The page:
Cuba Posing New Obstacles for Church

Send Missionaries “Unthinkable,” Says Aid-Group Official

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HAVANA, JULY 11, 2002 (Zenit.org).- New winds of repression are blowing against religious liberty and the Catholic presence in Cuba.

Four years after John Paul II’s visit, the situation in the island nation has markedly deteriorated, says Attilio Tamburrini, director of the Italian section of the Catholic organization Aid to the Church in Need.

“After the enthusiasm that followed the Pope’s visit, today we are once again faced with a hostile climate toward the initiatives of the Church,” Tamburrini told the Misna news agency.

“The sending of new missionaries is unthinkable, after the 40 priests who arrived in 1998, and [their] exclusion from access to the media, to schools and to public places,” he added.

The Pope’s trip led to the recognition of Christmas as a feast day, to the authorization of a certain number of religious processions, and to the start of some initiatives of formation of the local clergy.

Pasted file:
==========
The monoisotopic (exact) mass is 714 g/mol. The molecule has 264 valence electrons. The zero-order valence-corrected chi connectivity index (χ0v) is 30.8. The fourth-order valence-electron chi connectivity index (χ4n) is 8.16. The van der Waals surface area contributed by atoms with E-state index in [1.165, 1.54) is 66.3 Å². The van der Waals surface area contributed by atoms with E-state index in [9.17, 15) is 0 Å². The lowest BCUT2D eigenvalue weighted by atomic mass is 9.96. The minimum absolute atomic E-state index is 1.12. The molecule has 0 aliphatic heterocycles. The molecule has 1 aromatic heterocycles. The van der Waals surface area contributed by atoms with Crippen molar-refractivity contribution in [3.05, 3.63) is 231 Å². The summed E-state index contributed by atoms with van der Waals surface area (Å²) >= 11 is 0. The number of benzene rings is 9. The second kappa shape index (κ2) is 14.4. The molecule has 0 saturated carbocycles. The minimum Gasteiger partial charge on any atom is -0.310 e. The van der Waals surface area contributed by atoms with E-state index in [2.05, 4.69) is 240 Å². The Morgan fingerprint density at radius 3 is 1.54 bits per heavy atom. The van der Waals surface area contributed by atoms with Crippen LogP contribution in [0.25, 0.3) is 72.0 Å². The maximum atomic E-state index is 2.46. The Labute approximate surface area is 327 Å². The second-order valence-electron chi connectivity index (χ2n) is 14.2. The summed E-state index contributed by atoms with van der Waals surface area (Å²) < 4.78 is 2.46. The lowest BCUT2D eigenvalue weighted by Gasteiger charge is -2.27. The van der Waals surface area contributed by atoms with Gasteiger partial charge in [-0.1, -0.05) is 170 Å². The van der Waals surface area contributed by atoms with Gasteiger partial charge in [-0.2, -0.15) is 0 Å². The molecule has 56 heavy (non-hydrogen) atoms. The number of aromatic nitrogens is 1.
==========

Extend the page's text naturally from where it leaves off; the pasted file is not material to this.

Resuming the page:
Pressure exerted by the U.S. government, particularly since President George W. Bush took office, and rumors of the worsening state of health of Fidel Castro, have led to a gradual hardening of Communism toward all attempts at reform.

“Sectors of the Catholic Church, in particular, have supported the movement of opposition to the regime, known as the Varela Plan, which tried to propose a referendum in the country to introduce a multiparty system and some reforms in the area of civil rights,” said Tamburrini. Among the areas of reform, he said, are freedom of expression and of meeting, electoral reform, and amnesty for political prisoners.

The initiative, backed by Bush, foundered after Cuba’s approval of a constitutional amendment June 27 establishing “the irrevocability of the Socialist regime.”

“It must not be forgotten that the Pope’s visit in 1998 gave the Church enormous visibility at the local level,” Tamburrini explained.

“For the time being,” he added, “the greatest hopes are in the formation of new priests in the island, who at present number about 300, compared to the 600 that existed before the Castro revolution of 1959.”

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